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Italy! Food and Festivity!

Passport & Plate - Papa's Pasta

South Africa | Sunday, 2 March 2014 | 5 photos

Serves 4-6 people
Duration: about 30-45 min (depending on the wine and how good the music is)

1 bag of fusilli dried pasta
2 tins whole peeled tomatoes
1 red onion
3 cloves garlic
3 tbs Greek yoghurt
small tub of pitted Kalamata olives
2 block of creamy Danish feta
bunch of basil
pinch of salt, pepper, sugar
splash of red wine
olive oil and balsamic vinegar
(optional for the meat eaters : slice up 2 chorizo sausages and cook it with the garlic and onion)


How to prepare this recipe
Thinly slice the red onion and crush the garlic into a medium size pot. Drizzle with olive oil. Sizzle away on a medium heat, until the onion has softened and the garlic has browned.

Add a splash more olive oil and about ¼ cup of red wine.

Pour both tins of tomato into the pot. Take off the heat for a few moments while you break up the red tomatoes of goodness with your hands (Portuguese cooking method*).

Add 3 tablespoons of Greek yoghurt and 2 teaspoons of sugar.

Wash the basil, tear off the stalks and add to the sauce. Toss in the olives and crumble in the feta cheese.

Gently mix all the ingredients together. Leave on a low heat for about 20min, allowing all the Mediterranean flavors to fuse together.

Bring salted water to the boil, add the bag of fusilli pasta and cook until it’s al dente.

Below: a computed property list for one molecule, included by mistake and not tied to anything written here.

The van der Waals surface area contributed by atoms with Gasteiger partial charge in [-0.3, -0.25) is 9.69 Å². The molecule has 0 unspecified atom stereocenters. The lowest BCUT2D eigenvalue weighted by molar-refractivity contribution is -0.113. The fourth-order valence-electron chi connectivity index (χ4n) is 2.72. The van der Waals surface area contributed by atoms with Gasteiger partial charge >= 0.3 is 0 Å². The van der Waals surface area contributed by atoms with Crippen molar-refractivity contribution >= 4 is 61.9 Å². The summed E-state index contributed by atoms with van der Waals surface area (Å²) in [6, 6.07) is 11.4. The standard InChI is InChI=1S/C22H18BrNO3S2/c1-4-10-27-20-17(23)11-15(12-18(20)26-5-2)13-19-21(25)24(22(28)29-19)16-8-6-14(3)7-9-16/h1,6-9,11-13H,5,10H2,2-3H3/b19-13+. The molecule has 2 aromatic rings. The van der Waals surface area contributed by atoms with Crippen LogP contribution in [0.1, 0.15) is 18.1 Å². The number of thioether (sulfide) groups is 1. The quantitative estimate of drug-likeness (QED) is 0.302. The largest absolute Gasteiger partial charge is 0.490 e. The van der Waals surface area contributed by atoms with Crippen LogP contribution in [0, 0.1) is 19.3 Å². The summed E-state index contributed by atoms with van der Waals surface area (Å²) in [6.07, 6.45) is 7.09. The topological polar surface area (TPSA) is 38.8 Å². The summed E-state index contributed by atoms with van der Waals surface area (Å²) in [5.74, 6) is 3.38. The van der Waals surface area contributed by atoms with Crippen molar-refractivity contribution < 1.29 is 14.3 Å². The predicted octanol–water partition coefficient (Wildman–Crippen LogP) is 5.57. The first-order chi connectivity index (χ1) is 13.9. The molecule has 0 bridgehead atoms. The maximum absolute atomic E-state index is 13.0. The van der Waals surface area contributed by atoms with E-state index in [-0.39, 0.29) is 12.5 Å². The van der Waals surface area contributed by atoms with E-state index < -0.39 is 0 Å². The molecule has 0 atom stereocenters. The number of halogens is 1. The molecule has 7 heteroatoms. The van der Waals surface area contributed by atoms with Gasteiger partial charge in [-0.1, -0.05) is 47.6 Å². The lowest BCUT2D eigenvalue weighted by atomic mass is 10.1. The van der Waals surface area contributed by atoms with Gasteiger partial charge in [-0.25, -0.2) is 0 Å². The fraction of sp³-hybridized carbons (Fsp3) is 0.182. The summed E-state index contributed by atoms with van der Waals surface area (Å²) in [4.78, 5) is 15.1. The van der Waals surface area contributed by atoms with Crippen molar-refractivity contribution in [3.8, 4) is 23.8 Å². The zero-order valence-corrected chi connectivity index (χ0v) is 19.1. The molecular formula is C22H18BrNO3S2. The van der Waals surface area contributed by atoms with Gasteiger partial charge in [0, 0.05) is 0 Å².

Grab your friends, some serving spoons, a few leaves of fresh basil to garnish and enjoy with a glass of wine!

*I’m a big fan of cooking with your hands – and this is a method my Portuguese grandmother taught me. It’s one of the key aspects of this recipe because squashing the tomatoes with your hands adds extra flavor and a splash of love.


The story behind this recipe
It’s New Year’s Eve. I can hear my Grandmother’s hearty chortle as she wins another round of cards against my brother (all those years of gambling are coming to good use.) My Aunt is out on the balcony enjoying the last few rays of the passing year and happily sipping her glass of wine as the sun slowly sets.

I walk over to the kitchen to see if my Dad is in need of a sous-chef. He hums to himself and moves in time to the salsa music playing from the stereo, as he chops up the Kalamata olives. Am I the only one who is feeling extremely nervous about my cousin’s ‘fancy in-laws’ who are coming for dinner? And my Dad is cooking?!

He hands me a spoonful of his famous tomato and basil pasta sauce. As I try it, all my fears melt away. ‘Papa’s Pasta’ was the first dish I ever learned to cook. Dad created it as a student in Durban, South Africa - looking for a hearty and flavoursome meal to share with his housemates. My Father is an artist and lives day to day by breathing in the smells of freshly ground coffee, the simple flavor of marmalade on toast and gets excited about colour and texture. His meal will surely impress even the harshest of food critics (snooty mother in-laws.) I pour myself a glass of wine and add a dash to the bubbling sauce for good measure.

Our guests arrive and so too does the polite conversation. “How wonderful has the weather been?” A hungry anticipation hangs in the air. When will dinner be served? All of a sudden Dad walks out of the kitchen–absolutely starkers except for two tea towels tied around his waist! He holds a wooden spoon in his hand and asks us excitedly, “Guess who I am?” The stunned silence is suddenly broken by the mother-in-law as she exclaims “The Naked Chef!” The whole room bursts into laughter. Suppertime shared with family has never tasted better.

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